4) The splint should not extend proximally beyond the elbow or it will rub     against the chest
   5) The splint is usually applied over two layers of material and stirrups          can be used to lock the splint in place.
  
6) It is sometimes used  to protect fractures or dislocations of the lower        leg for young or very small animals.
   7) A similar splint can be used on the metacarpal region of hind leg for         fractures or problems of the lower hind leg (below the hock joint).

B) Thomas splint: This splint is rarely used in small animal medicine now, see text for photo (pg. 126) and explanation of itsí use in livestock.

III) Slings: Slings are used to immobilize a leg and prevent movement or weight bearing. Photos and descriptions of the following slings are in the text.
   A) Ehmer sling: This sling is used on the hind leg, primarily after                   luxation/dislocation of the hip. Application is done by the veterinarian to cause adduction of the coxo-femora joint.
   B) Velpeau (Val-paw) sling: This sling used on the front limb after fracture or dislocation of the scapula.
   C) 90-90 flexion sling: Both the knee and hock joints are placed in 90 degree flexion and taped. Used after surgery of hindlimb to decrease quadriceps contracture and stifle stiffness.
   D) Carpal sling: The carpus is bandaged then flexed and figured eight taped above and around the radius and ulna.Promotes non weight bearing.

VII) Casts: Casts are used to protect legs after surgery and to allow some weight bearing. They are used as primary fracture stabilization in some cases and are less expensive than bone plating or other orthopedic procedures.
Patients that are sent home with casts should be rechecked frequently because problems can develop under that cast often without the owner realizing it.
A) Plaster vs. fiberglass: These days almost everyone uses fiberglass casting material. It is lighter, stronger and dries quickly.
B) Application of casts:
   1) With the patient under anesthesia the leg can be adjusted and held at the proper angle.
   2) Cast padding and stockingnette are applied to decrease pressure sores. Excessive padding or incorrectly applied padding can actually cause pressure sores also.
   3) Moistened casting tape (usually dunked in a bucket of warm water for a few seconds) is applied and overlapped up and then down the leg. Gloves are worn.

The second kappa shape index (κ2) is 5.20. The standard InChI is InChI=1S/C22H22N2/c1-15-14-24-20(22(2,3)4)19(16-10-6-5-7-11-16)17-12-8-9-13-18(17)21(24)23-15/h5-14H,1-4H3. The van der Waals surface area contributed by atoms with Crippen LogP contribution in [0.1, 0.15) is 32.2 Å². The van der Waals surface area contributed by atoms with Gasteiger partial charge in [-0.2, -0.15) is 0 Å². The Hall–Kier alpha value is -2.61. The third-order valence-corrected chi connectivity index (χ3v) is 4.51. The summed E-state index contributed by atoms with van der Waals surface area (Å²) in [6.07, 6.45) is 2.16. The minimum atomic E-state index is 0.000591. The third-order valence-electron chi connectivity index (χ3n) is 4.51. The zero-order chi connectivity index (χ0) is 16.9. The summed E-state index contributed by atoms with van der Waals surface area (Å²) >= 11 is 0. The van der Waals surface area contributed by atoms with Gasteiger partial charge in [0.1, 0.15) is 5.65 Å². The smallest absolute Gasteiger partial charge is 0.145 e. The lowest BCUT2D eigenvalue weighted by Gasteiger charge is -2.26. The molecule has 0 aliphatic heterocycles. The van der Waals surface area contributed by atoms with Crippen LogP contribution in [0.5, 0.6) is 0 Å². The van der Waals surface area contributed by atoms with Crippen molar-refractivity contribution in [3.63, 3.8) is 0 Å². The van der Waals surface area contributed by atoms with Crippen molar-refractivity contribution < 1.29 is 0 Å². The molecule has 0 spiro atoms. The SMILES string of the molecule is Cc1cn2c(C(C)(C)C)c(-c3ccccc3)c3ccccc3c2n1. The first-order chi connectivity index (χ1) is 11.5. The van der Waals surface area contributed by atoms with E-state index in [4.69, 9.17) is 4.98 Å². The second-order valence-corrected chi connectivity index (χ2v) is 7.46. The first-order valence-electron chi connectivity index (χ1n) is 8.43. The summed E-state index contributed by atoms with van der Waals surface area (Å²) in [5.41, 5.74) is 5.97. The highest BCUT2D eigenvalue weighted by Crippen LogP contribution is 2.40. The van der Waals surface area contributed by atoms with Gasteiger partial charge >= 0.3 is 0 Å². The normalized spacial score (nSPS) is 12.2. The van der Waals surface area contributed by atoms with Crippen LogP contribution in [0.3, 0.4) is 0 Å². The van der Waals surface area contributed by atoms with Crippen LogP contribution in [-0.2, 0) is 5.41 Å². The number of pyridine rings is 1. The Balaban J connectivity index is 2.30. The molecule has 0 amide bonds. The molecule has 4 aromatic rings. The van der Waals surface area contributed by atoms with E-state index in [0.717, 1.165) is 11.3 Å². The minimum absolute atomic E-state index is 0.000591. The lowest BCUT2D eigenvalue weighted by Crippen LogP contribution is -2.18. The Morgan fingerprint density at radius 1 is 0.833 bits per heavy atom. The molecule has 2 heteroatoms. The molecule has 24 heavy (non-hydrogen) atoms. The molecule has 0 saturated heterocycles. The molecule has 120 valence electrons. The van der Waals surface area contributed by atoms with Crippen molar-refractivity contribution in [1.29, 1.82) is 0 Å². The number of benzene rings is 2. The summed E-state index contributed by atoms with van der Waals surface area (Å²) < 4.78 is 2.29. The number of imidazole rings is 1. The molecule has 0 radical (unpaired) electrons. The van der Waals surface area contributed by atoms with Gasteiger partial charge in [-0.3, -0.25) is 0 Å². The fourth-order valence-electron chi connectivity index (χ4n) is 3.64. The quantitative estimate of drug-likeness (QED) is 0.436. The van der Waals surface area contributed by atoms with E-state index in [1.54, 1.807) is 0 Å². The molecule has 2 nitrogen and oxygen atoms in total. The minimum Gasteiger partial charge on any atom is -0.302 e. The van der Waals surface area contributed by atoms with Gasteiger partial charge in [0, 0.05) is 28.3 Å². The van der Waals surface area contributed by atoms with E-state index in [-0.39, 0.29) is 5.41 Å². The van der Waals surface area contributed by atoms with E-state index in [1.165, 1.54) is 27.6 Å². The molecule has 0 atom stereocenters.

4) The warmer the water used to moisten the faster the cast will set.
   5) Depending on the size of the patient more layers of fiberglass casting can be used, with more layers the cast is heavier and stronger but takes longer to dry and set.
   6) A hair dryer can be used to dry the cast faster.

C) Removal: Casts are best removed with an autopsy saw (Stryker) which uses a high speed vibrating blade that doesnít cut the skin unless lots of pressure is applied. Because of the sound of the saw some patients may require tranquilization. Casts are usually left in place 4-8 weeks. Radiographs can be taken with casts on a patient.

What changes in radiographic settings are needed if x-raying a fracture with a cast?

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Writing assignment
Answers to be e-mailed to Dr. Bidwell: abidwell@nvcc.edu

1) Give an example of materials that could be used for each of the 3 layers of a 3-layer bandage.

2) Why are non-occlusive bandage materials especially important?

3) What is the difference between the regular and modified Robert Jones bandage?

4) In lay terms, what is a cranial dorsal coxofemoral luxation?

5) Why should the protective plastic bags applied to protect a bandage from moisture or dirt not be left in place for more than about 30 minutes.

6) List 2 differences between the 3 layered bandage used in small animals and the lower leg wound bandage described for horses.

7) Why is a lower limb support bandage used? (2)

8) What is the most popular splint material for large animals?

9) What type of splint is commonly used in cattle with lower leg fractures?

10) What is a major problem with this device related to patient injury?

11) What is meant by the term "shingled"?